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Year : 2020  |  Volume : 53  |  Issue : 1  |  Page : 1-7

A cross-sectional observation to investigate subsequent cardiovascular diseases in Taiwanese men with erectile dysfunction

1 Department of Surgery, Division of Urology, Kaohsiung Veterans General Hospital, Kaohsiung, Taiwan
2 Department of Surgery, Division of Urology, Kaohsiung Veterans General Hospital, Kaohsiung; School of Medicine, National Yang-Ming University, Taipei, Taiwan

Correspondence Address:
Dr. Bang-Ping Jiann
Department of Surgery, Division of Urology, Kaohsiung Veterans General Hospital, No. 386, Ta-Chung 1st Road, Kaohsiung 81362
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Source of Support: None, Conflict of Interest: None

DOI: 10.4103/fjs.fjs_29_19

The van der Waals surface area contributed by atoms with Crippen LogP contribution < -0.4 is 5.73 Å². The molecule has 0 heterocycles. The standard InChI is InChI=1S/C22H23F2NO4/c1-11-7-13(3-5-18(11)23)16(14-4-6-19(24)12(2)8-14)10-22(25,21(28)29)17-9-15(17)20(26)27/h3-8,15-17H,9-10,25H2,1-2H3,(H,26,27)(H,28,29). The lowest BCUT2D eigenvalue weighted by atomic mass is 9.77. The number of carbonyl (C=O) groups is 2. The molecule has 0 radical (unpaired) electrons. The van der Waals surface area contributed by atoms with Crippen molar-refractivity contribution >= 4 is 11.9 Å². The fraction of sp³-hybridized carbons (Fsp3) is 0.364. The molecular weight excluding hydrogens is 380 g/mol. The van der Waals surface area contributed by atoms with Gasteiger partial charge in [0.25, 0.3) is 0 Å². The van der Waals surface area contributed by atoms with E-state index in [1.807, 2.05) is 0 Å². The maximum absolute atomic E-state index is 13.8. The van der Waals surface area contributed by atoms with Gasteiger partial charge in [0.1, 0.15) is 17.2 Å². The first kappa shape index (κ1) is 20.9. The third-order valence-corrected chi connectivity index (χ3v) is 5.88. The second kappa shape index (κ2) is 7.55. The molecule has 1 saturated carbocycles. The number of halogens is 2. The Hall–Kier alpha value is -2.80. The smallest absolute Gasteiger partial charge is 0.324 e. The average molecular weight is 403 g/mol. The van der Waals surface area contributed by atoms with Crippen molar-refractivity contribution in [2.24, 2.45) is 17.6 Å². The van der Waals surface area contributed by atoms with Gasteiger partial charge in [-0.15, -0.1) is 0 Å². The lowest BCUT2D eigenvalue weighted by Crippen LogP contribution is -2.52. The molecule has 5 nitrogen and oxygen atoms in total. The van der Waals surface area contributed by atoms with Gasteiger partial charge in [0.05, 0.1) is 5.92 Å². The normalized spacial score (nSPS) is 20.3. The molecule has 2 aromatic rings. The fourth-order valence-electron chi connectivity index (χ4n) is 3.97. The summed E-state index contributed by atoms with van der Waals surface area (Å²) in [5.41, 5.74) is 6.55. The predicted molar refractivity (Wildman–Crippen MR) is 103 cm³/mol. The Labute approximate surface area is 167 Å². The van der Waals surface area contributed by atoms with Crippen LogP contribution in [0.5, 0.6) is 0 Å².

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Background: Erectile dysfunction (ED) is regarded as a warning of systemic disease. Controversy still exists in the relationship between ED and subsequent cardiovascular disease (CVD). This study aims to investigate the incidence and the interval of subsequent CVD in Taiwanese men who initially presented with the complaint of ED. Materials and Methods: Consecutive ED patients without a history of obvious CVD at outpatient clinics from 1999 to 2013 were enrolled in the study. Data were collected by chart review and a structured interview through telephone calling. The main outcome measures were incidence and interval of subsequent CVD after the initial presentation of ED. Results: During the study period, a total of 4713 patients presented at our clinics with the complaint of ED. After excluding patients who reported a history of major CVD (n = 347), younger than 40 years old (n = 484), and who did not have follow-up visit and could not be contacted (n = 409), 3473 patients' data (73.7%) were found eligible for analysis. Their mean age was 62.2 ± 11.2 years (range: 40–91 years), and the mean follow-up period was 82.5 ± 51.8 months (range: 1–173 months). Of them, 9.1% (n = 316) had subsequent CVD with an ED–coronary artery disease temporal relationship of 58.7 ± 36.4 months (range: 1–170 months). Patients with subsequent CVD had a higher proportion of diabetes, hypertension (HT), and dyslipidemia compared with those who were free of subsequent CVD (P < 0.05). Age and comorbidities are independent risk factors for subsequent CVD in men with ED (P < 0.001). Of them, 7.4% (n = 258) expired, with malignancy (38.0%), infection (20.0%), and CVD (15.5%) being the three leading causes of death. Conclusions: Among patients with ED, old age and having diabetes, HT, and dyslipidemia are associated with subsequent CVD. CVD risk reduction to halt the progress by lifestyle modification and well control of comorbidities should be advised to ED patients.

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